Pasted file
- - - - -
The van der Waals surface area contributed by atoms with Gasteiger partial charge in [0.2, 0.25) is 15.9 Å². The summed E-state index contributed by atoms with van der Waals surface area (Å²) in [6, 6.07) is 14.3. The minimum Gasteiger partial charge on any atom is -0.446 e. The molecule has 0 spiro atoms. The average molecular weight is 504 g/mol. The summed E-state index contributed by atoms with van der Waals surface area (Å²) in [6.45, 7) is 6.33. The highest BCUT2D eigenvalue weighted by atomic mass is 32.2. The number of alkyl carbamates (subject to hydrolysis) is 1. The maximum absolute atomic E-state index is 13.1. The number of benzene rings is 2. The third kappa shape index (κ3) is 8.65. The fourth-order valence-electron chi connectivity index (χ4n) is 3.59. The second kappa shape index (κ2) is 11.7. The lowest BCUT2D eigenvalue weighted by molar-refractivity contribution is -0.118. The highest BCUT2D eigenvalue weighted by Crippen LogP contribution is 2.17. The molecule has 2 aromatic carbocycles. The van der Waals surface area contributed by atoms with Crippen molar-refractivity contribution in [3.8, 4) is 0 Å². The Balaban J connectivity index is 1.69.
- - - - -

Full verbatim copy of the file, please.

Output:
The van der Waals surface area contributed by atoms with Gasteiger partial charge in [0.2, 0.25) is 15.9 Å². The summed E-state index contributed by atoms with van der Waals surface area (Å²) in [6, 6.07) is 14.3. The minimum Gasteiger partial charge on any atom is -0.446 e. The molecule has 0 spiro atoms. The average molecular weight is 504 g/mol. The summed E-state index contributed by atoms with van der Waals surface area (Å²) in [6.45, 7) is 6.33. The highest BCUT2D eigenvalue weighted by atomic mass is 32.2. The number of alkyl carbamates (subject to hydrolysis) is 1. The maximum absolute atomic E-state index is 13.1. The number of benzene rings is 2. The third kappa shape index (κ3) is 8.65. The fourth-order valence-electron chi connectivity index (χ4n) is 3.59. The second kappa shape index (κ2) is 11.7. The lowest BCUT2D eigenvalue weighted by molar-refractivity contribution is -0.118. The highest BCUT2D eigenvalue weighted by Crippen LogP contribution is 2.17. The molecule has 2 aromatic carbocycles. The van der Waals surface area contributed by atoms with Crippen molar-refractivity contribution in [3.8, 4) is 0 Å². The Balaban J connectivity index is 1.69.